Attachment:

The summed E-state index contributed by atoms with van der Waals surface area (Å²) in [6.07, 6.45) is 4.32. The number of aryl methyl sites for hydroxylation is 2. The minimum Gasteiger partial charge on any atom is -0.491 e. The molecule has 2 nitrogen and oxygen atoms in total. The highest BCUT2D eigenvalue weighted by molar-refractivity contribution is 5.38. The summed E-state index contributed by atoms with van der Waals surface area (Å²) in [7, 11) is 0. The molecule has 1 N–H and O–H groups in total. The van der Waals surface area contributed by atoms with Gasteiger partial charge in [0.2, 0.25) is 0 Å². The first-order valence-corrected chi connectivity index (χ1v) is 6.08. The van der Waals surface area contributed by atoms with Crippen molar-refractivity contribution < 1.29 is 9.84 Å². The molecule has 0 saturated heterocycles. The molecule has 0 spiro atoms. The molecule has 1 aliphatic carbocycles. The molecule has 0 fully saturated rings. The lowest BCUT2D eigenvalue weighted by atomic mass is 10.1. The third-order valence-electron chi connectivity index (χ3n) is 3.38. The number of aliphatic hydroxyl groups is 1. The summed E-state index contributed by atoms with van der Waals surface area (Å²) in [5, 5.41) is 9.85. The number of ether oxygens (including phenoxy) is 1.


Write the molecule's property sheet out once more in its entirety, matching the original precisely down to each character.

The summed E-state index contributed by atoms with van der Waals surface area (Å²) in [6.07, 6.45) is 4.32. The number of aryl methyl sites for hydroxylation is 2. The minimum Gasteiger partial charge on any atom is -0.491 e. The molecule has 2 nitrogen and oxygen atoms in total. The highest BCUT2D eigenvalue weighted by molar-refractivity contribution is 5.38. The summed E-state index contributed by atoms with van der Waals surface area (Å²) in [7, 11) is 0. The molecule has 1 N–H and O–H groups in total. The van der Waals surface area contributed by atoms with Gasteiger partial charge in [0.2, 0.25) is 0 Å². The first-order valence-corrected chi connectivity index (χ1v) is 6.08. The van der Waals surface area contributed by atoms with Crippen molar-refractivity contribution < 1.29 is 9.84 Å². The molecule has 0 saturated heterocycles. The molecule has 0 spiro atoms. The molecule has 1 aliphatic carbocycles. The molecule has 0 fully saturated rings. The lowest BCUT2D eigenvalue weighted by atomic mass is 10.1. The third-order valence-electron chi connectivity index (χ3n) is 3.38. The number of aliphatic hydroxyl groups is 1. The summed E-state index contributed by atoms with van der Waals surface area (Å²) in [5, 5.41) is 9.85. The number of ether oxygens (including phenoxy) is 1.